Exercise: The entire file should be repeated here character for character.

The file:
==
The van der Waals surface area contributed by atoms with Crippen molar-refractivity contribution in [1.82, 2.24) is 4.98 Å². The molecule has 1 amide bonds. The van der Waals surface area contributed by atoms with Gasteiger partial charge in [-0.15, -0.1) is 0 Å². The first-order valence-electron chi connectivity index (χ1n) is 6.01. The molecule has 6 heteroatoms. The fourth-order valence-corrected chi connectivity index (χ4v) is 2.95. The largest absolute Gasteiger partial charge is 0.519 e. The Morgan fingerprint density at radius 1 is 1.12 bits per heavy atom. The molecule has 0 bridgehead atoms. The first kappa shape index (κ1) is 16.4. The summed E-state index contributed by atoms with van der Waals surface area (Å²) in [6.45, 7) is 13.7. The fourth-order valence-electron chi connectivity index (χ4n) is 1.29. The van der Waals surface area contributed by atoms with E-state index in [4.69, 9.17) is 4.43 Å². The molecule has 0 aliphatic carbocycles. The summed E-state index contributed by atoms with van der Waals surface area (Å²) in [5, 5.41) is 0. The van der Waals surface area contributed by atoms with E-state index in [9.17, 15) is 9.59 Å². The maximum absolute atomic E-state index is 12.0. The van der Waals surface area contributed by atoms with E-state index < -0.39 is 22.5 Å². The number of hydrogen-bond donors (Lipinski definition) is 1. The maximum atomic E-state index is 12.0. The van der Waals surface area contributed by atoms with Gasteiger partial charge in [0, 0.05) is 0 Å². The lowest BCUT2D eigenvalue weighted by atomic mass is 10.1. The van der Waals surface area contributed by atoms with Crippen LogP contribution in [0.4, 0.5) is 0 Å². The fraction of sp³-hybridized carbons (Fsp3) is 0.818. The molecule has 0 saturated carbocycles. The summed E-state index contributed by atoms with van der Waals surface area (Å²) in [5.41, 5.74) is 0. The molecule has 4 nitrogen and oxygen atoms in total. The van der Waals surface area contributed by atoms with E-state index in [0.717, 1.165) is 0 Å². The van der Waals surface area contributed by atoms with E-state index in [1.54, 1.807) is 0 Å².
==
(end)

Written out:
The van der Waals surface area contributed by atoms with Crippen molar-refractivity contribution in [1.82, 2.24) is 4.98 Å². The molecule has 1 amide bonds. The van der Waals surface area contributed by atoms with Gasteiger partial charge in [-0.15, -0.1) is 0 Å². The first-order valence-electron chi connectivity index (χ1n) is 6.01. The molecule has 6 heteroatoms. The fourth-order valence-corrected chi connectivity index (χ4v) is 2.95. The largest absolute Gasteiger partial charge is 0.519 e. The Morgan fingerprint density at radius 1 is 1.12 bits per heavy atom. The molecule has 0 bridgehead atoms. The first kappa shape index (κ1) is 16.4. The summed E-state index contributed by atoms with van der Waals surface area (Å²) in [6.45, 7) is 13.7. The fourth-order valence-electron chi connectivity index (χ4n) is 1.29. The van der Waals surface area contributed by atoms with E-state index in [4.69, 9.17) is 4.43 Å². The molecule has 0 aliphatic carbocycles. The summed E-state index contributed by atoms with van der Waals surface area (Å²) in [5, 5.41) is 0. The van der Waals surface area contributed by atoms with E-state index in [9.17, 15) is 9.59 Å². The maximum absolute atomic E-state index is 12.0. The van der Waals surface area contributed by atoms with E-state index < -0.39 is 22.5 Å². The number of hydrogen-bond donors (Lipinski definition) is 1. The maximum atomic E-state index is 12.0. The van der Waals surface area contributed by atoms with Gasteiger partial charge in [0, 0.05) is 0 Å². The lowest BCUT2D eigenvalue weighted by atomic mass is 10.1. The van der Waals surface area contributed by atoms with Crippen LogP contribution in [0.4, 0.5) is 0 Å². The fraction of sp³-hybridized carbons (Fsp3) is 0.818. The molecule has 0 saturated carbocycles. The summed E-state index contributed by atoms with van der Waals surface area (Å²) in [5.41, 5.74) is 0. The molecule has 4 nitrogen and oxygen atoms in total. The van der Waals surface area contributed by atoms with E-state index in [0.717, 1.165) is 0 Å². The van der Waals surface area contributed by atoms with E-state index in [1.54, 1.807) is 0 Å².